The Oxford Handbook of Children’s Musical Cultures. Ed. by Patricia Shehan Campbell and Trevor Wiggins

Music and Letters , Volume Advance Article (1) – May 15, 2018

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Publisher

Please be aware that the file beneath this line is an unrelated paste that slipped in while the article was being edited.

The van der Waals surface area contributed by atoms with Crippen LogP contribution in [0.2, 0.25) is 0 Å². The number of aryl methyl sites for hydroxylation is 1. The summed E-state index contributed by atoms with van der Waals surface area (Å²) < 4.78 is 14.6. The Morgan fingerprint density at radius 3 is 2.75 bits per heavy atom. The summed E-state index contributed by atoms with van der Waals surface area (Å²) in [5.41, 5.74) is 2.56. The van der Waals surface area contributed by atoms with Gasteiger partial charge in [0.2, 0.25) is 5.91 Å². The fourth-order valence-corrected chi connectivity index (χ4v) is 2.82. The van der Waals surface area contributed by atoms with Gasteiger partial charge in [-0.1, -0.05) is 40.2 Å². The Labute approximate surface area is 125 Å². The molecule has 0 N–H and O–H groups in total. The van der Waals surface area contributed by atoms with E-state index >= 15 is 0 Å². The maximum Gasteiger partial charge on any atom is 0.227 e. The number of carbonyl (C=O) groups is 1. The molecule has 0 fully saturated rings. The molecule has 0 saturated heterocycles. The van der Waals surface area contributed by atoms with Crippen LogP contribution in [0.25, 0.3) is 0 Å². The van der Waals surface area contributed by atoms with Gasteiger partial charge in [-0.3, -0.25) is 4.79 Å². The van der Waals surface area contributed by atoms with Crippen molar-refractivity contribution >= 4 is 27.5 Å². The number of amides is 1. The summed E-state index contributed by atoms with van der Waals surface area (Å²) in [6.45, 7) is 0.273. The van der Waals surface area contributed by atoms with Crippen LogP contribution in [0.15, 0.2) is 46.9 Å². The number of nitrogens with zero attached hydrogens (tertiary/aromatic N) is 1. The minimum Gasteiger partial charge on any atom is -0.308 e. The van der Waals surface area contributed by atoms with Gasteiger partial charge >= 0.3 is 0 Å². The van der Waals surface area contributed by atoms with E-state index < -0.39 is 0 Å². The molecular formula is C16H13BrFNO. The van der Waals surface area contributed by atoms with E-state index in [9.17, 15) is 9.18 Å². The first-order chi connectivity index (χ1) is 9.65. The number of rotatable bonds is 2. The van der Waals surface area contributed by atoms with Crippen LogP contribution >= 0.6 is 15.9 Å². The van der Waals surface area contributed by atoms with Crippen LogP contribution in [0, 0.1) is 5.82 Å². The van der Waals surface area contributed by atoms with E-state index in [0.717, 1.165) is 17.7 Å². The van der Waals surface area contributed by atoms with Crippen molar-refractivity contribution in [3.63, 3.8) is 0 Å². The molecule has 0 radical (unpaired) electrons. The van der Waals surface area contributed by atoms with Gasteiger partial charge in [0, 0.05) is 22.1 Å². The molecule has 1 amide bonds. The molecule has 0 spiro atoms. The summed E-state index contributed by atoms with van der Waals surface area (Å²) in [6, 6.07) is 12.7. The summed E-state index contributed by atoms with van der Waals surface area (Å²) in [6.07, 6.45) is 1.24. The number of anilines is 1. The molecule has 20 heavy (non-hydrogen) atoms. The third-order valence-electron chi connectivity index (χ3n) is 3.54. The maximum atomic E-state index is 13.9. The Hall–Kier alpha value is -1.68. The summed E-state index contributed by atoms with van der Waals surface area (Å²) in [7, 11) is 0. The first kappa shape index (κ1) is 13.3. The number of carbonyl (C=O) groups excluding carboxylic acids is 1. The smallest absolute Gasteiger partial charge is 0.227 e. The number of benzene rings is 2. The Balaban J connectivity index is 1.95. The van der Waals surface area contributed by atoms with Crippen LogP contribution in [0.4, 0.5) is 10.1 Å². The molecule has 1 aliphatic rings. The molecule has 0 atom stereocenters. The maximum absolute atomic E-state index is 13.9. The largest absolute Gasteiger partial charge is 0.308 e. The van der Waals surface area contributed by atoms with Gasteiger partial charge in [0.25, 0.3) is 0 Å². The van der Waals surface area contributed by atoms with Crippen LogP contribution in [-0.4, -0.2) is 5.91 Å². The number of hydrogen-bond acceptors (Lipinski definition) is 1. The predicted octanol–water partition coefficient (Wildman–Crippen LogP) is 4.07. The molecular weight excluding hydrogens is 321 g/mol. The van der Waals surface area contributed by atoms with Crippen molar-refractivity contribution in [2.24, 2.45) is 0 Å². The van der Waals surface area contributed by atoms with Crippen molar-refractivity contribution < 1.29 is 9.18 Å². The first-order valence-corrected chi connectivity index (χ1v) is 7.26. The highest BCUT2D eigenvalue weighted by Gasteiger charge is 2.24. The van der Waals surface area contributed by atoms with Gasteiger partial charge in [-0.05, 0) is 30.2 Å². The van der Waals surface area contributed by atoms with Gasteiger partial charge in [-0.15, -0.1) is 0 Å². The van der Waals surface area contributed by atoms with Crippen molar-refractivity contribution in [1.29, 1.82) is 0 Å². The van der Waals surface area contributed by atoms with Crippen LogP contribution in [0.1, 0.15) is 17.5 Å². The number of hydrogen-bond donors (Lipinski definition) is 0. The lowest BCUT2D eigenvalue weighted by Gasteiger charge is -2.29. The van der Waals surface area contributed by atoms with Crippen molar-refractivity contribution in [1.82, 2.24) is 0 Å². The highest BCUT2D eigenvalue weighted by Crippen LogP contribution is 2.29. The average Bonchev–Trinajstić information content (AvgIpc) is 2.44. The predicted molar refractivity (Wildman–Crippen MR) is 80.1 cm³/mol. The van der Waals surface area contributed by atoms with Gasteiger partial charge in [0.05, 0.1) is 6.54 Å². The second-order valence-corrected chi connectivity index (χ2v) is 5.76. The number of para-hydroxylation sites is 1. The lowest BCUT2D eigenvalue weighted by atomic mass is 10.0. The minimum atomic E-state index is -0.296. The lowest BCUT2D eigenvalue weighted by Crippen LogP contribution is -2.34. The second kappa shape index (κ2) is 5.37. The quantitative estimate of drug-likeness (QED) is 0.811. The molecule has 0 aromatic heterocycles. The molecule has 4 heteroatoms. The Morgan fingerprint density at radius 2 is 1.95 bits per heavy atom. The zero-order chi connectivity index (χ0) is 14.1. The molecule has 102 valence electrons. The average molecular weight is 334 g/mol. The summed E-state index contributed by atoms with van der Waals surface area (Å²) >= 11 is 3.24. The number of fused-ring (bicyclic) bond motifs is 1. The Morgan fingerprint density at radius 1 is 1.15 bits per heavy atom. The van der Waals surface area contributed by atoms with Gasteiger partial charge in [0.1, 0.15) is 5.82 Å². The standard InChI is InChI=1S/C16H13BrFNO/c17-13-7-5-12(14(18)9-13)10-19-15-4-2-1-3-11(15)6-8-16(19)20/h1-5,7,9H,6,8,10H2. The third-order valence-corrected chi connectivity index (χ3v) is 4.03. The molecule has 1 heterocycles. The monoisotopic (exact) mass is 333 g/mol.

Oxford University Press
Copyright
© The Author(s) (2018). Published by Oxford University Press. All rights reserved.
ISSN
0027-4224
eISSN
1477-4631
D.O.I.
10.1093/ml/gcy019
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Abstract